He's already won a Golden Globe, an Emmy nomination and a second Golden Globe nomination for his portrayal of a fictionalized version of himself headlining a terrible sitcom called Pucks. I hope he wins another Globe come January 13, though with The Big Bang Theory's Jim Parsons back in the running this year, and one-time Friends guest star Alec Baldwin up for the final season of 30 Rock, it's highly unlikely. In fact, I wouldn't mind seeing LeBlanc end up becoming the Julia Louis-Dreyfus of the ex-Friends. I always loved "Joey Tribbiani," and now I love "Matt LeBlanc," too. Here's why?

1. He chooses his friends wisely. While I'm pretty certain that LeBlanc didn't have any say in the casting of Episodes, he certainly lucked out again. He's surrounded by a cast of British actors, many of them (at least six in season two) convincingly faking American accents (including Sam Palladio, currently doing the same thing, though with more lines, on Nashville), and a couple of very funny Americans (John Pankow, the guy who played Cousin Ira on Mad About You, and the awesome Kathleen Rose Perkins as a network executive who is having an affair with Pankow's character, the network head who is married to a blind woman). Yet, somehow the star of the film version of Lost in Space manages to avoid getting lost in all the talent that surrounds him. (P.S. The fight scene in the season two finale is funnier than any showdown I've seen since the one with Jack Lemmon and that ridiculously tall guy in Irma la Douce, which I watched on Saturday.)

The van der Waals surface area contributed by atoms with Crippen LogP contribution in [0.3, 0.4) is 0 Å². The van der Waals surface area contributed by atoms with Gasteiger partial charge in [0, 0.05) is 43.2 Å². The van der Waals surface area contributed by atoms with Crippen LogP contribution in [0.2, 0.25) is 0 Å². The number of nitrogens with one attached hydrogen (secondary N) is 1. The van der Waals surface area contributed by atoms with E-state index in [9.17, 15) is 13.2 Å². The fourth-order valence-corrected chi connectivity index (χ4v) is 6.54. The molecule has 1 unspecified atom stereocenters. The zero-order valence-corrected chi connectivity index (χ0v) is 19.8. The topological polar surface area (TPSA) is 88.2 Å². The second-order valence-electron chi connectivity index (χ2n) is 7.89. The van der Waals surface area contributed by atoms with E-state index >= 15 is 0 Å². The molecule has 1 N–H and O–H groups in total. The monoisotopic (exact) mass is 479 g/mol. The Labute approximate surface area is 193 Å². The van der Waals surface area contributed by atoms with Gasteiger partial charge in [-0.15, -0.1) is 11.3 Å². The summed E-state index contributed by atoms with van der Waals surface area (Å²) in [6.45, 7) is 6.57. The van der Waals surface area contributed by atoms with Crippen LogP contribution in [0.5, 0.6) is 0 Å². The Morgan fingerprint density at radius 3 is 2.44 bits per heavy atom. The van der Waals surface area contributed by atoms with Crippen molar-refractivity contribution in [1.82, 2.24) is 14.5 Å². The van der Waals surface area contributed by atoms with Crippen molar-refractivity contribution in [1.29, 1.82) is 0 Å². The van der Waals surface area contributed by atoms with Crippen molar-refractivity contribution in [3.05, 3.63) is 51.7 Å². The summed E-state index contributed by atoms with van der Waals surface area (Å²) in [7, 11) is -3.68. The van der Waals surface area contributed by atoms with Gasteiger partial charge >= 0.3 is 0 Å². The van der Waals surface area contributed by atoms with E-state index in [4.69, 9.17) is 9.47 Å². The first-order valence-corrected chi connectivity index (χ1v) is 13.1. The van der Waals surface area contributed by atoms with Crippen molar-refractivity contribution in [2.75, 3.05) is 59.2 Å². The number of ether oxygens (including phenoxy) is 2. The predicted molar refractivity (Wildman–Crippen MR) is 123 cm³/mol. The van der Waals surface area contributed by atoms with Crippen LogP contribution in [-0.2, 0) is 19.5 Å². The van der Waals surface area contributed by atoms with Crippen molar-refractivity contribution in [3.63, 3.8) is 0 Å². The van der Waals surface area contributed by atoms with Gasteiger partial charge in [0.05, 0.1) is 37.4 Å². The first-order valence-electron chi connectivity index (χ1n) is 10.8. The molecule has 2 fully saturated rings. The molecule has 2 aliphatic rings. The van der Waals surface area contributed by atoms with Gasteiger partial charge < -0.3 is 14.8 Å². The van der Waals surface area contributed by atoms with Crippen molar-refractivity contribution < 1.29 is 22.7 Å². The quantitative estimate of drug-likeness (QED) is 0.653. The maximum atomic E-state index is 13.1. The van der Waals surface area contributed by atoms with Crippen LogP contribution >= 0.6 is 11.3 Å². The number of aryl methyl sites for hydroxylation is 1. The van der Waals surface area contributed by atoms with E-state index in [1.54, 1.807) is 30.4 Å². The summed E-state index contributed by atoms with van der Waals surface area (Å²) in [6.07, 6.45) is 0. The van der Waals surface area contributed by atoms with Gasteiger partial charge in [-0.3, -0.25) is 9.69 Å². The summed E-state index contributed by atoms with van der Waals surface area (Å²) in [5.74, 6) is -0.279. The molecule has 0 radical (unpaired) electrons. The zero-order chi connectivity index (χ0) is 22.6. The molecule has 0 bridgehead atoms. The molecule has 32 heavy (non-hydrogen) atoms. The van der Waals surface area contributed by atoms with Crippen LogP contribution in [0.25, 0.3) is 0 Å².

2. He plays to his strengths, but he still gives the character some distinguishing features. At first glance, "Matt LeBlanc" could almost pass for the character LeBlanc played on Joey, eight years later. After all, he's an actor, too, with the same sweet charm. But there's a certain arrogant swagger to "Matt LeBlanc," and he's a little darker, too. The way he responds to his lover -- his boss's blind wife -- after the powers that be at the network demand that he loses weight is something I couldn't imagine Joey doing. And Joey definitely wouldn't nearly break up a marriage just for a one-night stand with a smart-over-obviously sexy writer like Beverly Lincoln (a UK-to-Hollywood transplant played by British stage actress Tamsin Greig, a Laurence Olivier Award winner who first impressed me three years ago when I saw her on the London stage in The Little Dog Laughed). Meanwhile, I buy his odd-couple friendship with Beverly's husband Sean just as much as I believed that a guy like Joey would ever be friends with someone like Ross.